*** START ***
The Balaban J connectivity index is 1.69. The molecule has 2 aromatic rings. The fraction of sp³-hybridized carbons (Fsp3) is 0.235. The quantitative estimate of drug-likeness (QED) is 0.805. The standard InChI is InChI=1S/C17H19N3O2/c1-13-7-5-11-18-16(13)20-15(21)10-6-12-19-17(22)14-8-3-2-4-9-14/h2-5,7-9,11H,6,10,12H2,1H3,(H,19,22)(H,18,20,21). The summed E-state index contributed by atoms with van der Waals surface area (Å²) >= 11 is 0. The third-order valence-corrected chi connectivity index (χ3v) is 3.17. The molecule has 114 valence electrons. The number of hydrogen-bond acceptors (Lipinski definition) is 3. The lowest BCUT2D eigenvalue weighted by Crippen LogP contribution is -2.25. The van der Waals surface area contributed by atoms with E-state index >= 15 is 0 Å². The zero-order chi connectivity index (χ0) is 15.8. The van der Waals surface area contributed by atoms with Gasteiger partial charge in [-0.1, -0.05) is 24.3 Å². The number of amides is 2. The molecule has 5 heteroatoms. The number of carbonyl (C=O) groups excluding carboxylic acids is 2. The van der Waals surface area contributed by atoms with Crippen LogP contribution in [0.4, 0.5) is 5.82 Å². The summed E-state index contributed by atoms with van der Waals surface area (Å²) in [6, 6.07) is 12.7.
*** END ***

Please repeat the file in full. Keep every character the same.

The Balaban J connectivity index is 1.69. The molecule has 2 aromatic rings. The fraction of sp³-hybridized carbons (Fsp3) is 0.235. The quantitative estimate of drug-likeness (QED) is 0.805. The standard InChI is InChI=1S/C17H19N3O2/c1-13-7-5-11-18-16(13)20-15(21)10-6-12-19-17(22)14-8-3-2-4-9-14/h2-5,7-9,11H,6,10,12H2,1H3,(H,19,22)(H,18,20,21). The summed E-state index contributed by atoms with van der Waals surface area (Å²) >= 11 is 0. The third-order valence-corrected chi connectivity index (χ3v) is 3.17. The molecule has 114 valence electrons. The number of hydrogen-bond acceptors (Lipinski definition) is 3. The lowest BCUT2D eigenvalue weighted by Crippen LogP contribution is -2.25. The van der Waals surface area contributed by atoms with E-state index >= 15 is 0 Å². The zero-order chi connectivity index (χ0) is 15.8. The van der Waals surface area contributed by atoms with Gasteiger partial charge in [-0.1, -0.05) is 24.3 Å². The number of amides is 2. The molecule has 5 heteroatoms. The number of carbonyl (C=O) groups excluding carboxylic acids is 2. The van der Waals surface area contributed by atoms with Crippen LogP contribution in [0.4, 0.5) is 5.82 Å². The summed E-state index contributed by atoms with van der Waals surface area (Å²) in [6, 6.07) is 12.7.